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The effect of anaestesia has been known for a very long time, but the reason why anaestesia works is still poorly understood on a molecular level [1-3]. In this context it is discussed in the literature whether the effect of the anaestesia is due to a specific interaction between an anaestetic molecule and a membrane protein, or due to a less specific structural perturbation of the lipid membrane by the anaestetic molecules. Many molecularly different molecules have an anestetic effect and in our investigation we focus on 1-alcohols, which are also interesting from the more physico-chemical perspective of small amphiphilic molecules perturbing the lipid membrane structure.Unilamellar vesicles (ULV's) of 1,2-Dimyristoyl-sn-Glycero-3-Phosphocholine (DMPC), serve in the present investigation as a simple model system for the cell membrane. We have performed structural and thermodynamic investigations of the effect of adding different 1-alcohols to the model system, using small-angle neutron and x-ray scattering (SAXS and SANS) together with differential scanning calorimetry (DSC). In order to elucidate dynamic effects of adding alcohol, inelastic neutron scattering is currently being employed. The structural investigations using SANS have focused on 1-ethanol, 1-butanol, 1-hexanol, 1-octanol, 1-decanol and 1-dodecanol, respectively, which are added to the DMPC ULV's with concentrations in the range of 3 - 10 lipid molecules pr. alcohol molecule in the membrane. Measurements were performed at 30oC, 40oC and 50oC. It is known from densitometry  that for the shorter chain alcohols up to 1-hexanol, the alcohols pack more loosely into the membrane compared to the pure state, while the longer chain alcohols pack more effectively in the membrane than in the pure state. This is consistent with molecular dynamics simulations on 1-hexanol in DMPC bilayers  showing that while the packing density in the outer interfacial part of the membrane remains constant when hexanol is added, the packing density in the interior of the membrane is becoming looser and this part of the bilayer is thinned leading to an overall thinning of the membrane. Our SANS measurements  are consistent with these findings, showing that adding hexanol and octanol leads to a thinning of the bilayer which increases with the alcohol concentration, while the longer chain alcohols leads to a thickening of the membrane. For these longer chain alcohols the mismatch between alcohol and lipid chain length is of less significance while the lipid acyl chains are stretched next to the alcohol chains thus resulting in an overall thickening of the membrane.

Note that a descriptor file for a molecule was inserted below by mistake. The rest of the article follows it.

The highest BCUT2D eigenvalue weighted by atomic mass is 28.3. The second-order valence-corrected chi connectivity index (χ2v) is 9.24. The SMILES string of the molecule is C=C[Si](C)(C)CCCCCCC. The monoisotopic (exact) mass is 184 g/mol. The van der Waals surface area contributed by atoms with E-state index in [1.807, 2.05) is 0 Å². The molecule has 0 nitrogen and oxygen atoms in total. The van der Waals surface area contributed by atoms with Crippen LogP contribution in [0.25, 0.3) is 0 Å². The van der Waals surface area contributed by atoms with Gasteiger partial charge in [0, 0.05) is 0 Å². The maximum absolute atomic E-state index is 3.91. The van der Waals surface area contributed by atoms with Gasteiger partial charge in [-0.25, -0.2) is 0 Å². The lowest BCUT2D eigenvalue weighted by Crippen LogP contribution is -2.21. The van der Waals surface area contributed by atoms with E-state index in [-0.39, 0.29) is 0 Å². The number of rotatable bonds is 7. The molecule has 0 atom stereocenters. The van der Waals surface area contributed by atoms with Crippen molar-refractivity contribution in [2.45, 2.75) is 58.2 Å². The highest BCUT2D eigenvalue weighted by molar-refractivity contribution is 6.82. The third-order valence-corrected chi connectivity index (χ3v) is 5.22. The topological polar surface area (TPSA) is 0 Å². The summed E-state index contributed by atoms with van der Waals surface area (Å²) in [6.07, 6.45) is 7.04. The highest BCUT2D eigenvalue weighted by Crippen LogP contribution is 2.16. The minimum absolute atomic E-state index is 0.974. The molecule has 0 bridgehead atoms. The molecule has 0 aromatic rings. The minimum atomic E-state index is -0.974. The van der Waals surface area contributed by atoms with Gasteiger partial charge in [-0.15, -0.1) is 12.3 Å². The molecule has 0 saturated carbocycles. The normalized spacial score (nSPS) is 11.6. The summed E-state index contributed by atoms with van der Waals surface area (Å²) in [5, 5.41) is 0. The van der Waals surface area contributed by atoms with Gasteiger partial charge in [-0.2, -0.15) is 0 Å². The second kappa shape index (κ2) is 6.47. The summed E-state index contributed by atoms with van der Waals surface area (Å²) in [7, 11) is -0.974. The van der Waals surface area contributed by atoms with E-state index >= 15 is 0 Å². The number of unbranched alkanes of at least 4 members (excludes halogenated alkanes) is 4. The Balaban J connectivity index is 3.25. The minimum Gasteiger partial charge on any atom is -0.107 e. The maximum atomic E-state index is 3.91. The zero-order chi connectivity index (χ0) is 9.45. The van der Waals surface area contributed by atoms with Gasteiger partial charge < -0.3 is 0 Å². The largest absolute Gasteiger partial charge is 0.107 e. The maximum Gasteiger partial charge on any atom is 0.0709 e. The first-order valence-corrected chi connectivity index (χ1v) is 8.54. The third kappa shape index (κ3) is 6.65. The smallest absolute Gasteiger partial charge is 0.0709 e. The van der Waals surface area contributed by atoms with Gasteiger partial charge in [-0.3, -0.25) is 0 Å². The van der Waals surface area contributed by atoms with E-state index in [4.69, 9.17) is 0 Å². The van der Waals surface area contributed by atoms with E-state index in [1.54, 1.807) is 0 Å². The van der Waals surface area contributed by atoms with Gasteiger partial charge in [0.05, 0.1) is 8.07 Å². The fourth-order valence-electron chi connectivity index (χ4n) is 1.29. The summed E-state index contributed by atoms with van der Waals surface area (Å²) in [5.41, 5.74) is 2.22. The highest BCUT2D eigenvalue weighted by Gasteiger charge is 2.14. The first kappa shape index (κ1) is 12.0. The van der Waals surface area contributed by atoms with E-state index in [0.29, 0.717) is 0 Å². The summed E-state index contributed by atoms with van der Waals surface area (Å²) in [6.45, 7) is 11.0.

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 D. Posselt, A. Lund, P. Westh and L. Arleth, in preparation